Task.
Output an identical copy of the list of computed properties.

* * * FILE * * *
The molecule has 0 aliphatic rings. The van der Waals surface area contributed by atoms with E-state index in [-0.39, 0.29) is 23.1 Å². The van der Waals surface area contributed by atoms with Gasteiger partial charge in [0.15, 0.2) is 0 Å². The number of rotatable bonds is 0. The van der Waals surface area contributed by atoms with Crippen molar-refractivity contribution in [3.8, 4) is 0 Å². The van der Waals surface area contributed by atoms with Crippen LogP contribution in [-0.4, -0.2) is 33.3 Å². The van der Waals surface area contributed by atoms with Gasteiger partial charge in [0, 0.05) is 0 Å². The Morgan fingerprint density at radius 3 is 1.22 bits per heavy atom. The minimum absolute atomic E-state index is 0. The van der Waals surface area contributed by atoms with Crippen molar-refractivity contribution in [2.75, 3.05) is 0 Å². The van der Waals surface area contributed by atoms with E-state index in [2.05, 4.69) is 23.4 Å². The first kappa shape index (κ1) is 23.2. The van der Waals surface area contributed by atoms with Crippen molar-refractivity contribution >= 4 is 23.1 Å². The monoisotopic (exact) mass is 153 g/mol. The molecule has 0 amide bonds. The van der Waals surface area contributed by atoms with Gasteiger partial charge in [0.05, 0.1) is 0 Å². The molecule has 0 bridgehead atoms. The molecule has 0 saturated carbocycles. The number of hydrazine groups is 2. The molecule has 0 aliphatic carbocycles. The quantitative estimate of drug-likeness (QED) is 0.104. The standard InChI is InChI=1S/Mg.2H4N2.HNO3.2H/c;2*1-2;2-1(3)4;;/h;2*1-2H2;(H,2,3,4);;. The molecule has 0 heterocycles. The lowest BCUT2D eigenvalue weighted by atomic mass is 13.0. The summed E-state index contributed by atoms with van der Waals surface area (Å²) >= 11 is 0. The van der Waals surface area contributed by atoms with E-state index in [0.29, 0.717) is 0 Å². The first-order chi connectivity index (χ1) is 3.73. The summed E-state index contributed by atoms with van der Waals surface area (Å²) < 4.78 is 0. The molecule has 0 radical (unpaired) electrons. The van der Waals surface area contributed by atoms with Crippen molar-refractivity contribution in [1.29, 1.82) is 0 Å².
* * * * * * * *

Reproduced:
The molecule has 0 aliphatic rings. The van der Waals surface area contributed by atoms with E-state index in [-0.39, 0.29) is 23.1 Å². The van der Waals surface area contributed by atoms with Gasteiger partial charge in [0.15, 0.2) is 0 Å². The number of rotatable bonds is 0. The van der Waals surface area contributed by atoms with Crippen molar-refractivity contribution in [3.8, 4) is 0 Å². The van der Waals surface area contributed by atoms with Crippen LogP contribution in [-0.4, -0.2) is 33.3 Å². The van der Waals surface area contributed by atoms with Gasteiger partial charge in [0, 0.05) is 0 Å². The Morgan fingerprint density at radius 3 is 1.22 bits per heavy atom. The minimum absolute atomic E-state index is 0. The van der Waals surface area contributed by atoms with Crippen molar-refractivity contribution in [2.75, 3.05) is 0 Å². The van der Waals surface area contributed by atoms with E-state index in [2.05, 4.69) is 23.4 Å². The first kappa shape index (κ1) is 23.2. The van der Waals surface area contributed by atoms with Crippen molar-refractivity contribution >= 4 is 23.1 Å². The monoisotopic (exact) mass is 153 g/mol. The molecule has 0 amide bonds. The van der Waals surface area contributed by atoms with Gasteiger partial charge in [0.05, 0.1) is 0 Å². The molecule has 0 bridgehead atoms. The molecule has 0 saturated carbocycles. The number of hydrazine groups is 2. The molecule has 0 aliphatic carbocycles. The quantitative estimate of drug-likeness (QED) is 0.104. The standard InChI is InChI=1S/Mg.2H4N2.HNO3.2H/c;2*1-2;2-1(3)4;;/h;2*1-2H2;(H,2,3,4);;. The molecule has 0 heterocycles. The lowest BCUT2D eigenvalue weighted by atomic mass is 13.0. The summed E-state index contributed by atoms with van der Waals surface area (Å²) >= 11 is 0. The van der Waals surface area contributed by atoms with E-state index in [0.29, 0.717) is 0 Å². The first-order chi connectivity index (χ1) is 3.73. The summed E-state index contributed by atoms with van der Waals surface area (Å²) < 4.78 is 0. The molecule has 0 radical (unpaired) electrons. The van der Waals surface area contributed by atoms with Crippen molar-refractivity contribution in [1.29, 1.82) is 0 Å².